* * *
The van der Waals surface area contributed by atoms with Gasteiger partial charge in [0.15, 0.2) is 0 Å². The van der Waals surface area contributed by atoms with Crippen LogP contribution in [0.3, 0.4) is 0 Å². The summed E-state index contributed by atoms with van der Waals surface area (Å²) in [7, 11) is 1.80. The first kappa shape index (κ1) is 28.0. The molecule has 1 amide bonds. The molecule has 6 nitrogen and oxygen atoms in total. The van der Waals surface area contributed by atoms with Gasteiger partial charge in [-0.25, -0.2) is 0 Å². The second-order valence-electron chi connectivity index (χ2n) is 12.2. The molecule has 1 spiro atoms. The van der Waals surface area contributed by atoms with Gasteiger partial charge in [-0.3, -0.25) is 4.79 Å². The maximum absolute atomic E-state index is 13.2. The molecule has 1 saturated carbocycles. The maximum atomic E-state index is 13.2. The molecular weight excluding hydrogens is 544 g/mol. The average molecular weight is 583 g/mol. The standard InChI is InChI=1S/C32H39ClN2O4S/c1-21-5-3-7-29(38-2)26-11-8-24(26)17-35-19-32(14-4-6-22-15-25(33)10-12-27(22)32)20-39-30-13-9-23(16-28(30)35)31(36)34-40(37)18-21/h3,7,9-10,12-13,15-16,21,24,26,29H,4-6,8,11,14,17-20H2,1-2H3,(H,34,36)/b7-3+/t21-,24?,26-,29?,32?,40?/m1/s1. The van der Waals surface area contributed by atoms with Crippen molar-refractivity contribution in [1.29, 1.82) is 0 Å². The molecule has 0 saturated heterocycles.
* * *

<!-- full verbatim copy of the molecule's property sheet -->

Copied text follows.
The van der Waals surface area contributed by atoms with Gasteiger partial charge in [0.15, 0.2) is 0 Å². The van der Waals surface area contributed by atoms with Crippen LogP contribution in [0.3, 0.4) is 0 Å². The summed E-state index contributed by atoms with van der Waals surface area (Å²) in [7, 11) is 1.80. The first kappa shape index (κ1) is 28.0. The molecule has 1 amide bonds. The molecule has 6 nitrogen and oxygen atoms in total. The van der Waals surface area contributed by atoms with Gasteiger partial charge in [-0.25, -0.2) is 0 Å². The second-order valence-electron chi connectivity index (χ2n) is 12.2. The molecule has 1 spiro atoms. The van der Waals surface area contributed by atoms with Gasteiger partial charge in [-0.3, -0.25) is 4.79 Å². The maximum absolute atomic E-state index is 13.2. The molecule has 1 saturated carbocycles. The maximum atomic E-state index is 13.2. The molecular weight excluding hydrogens is 544 g/mol. The average molecular weight is 583 g/mol. The standard InChI is InChI=1S/C32H39ClN2O4S/c1-21-5-3-7-29(38-2)26-11-8-24(26)17-35-19-32(14-4-6-22-15-25(33)10-12-27(22)32)20-39-30-13-9-23(16-28(30)35)31(36)34-40(37)18-21/h3,7,9-10,12-13,15-16,21,24,26,29H,4-6,8,11,14,17-20H2,1-2H3,(H,34,36)/b7-3+/t21-,24?,26-,29?,32?,40?/m1/s1. The van der Waals surface area contributed by atoms with Crippen molar-refractivity contribution in [1.29, 1.82) is 0 Å². The molecule has 0 saturated heterocycles.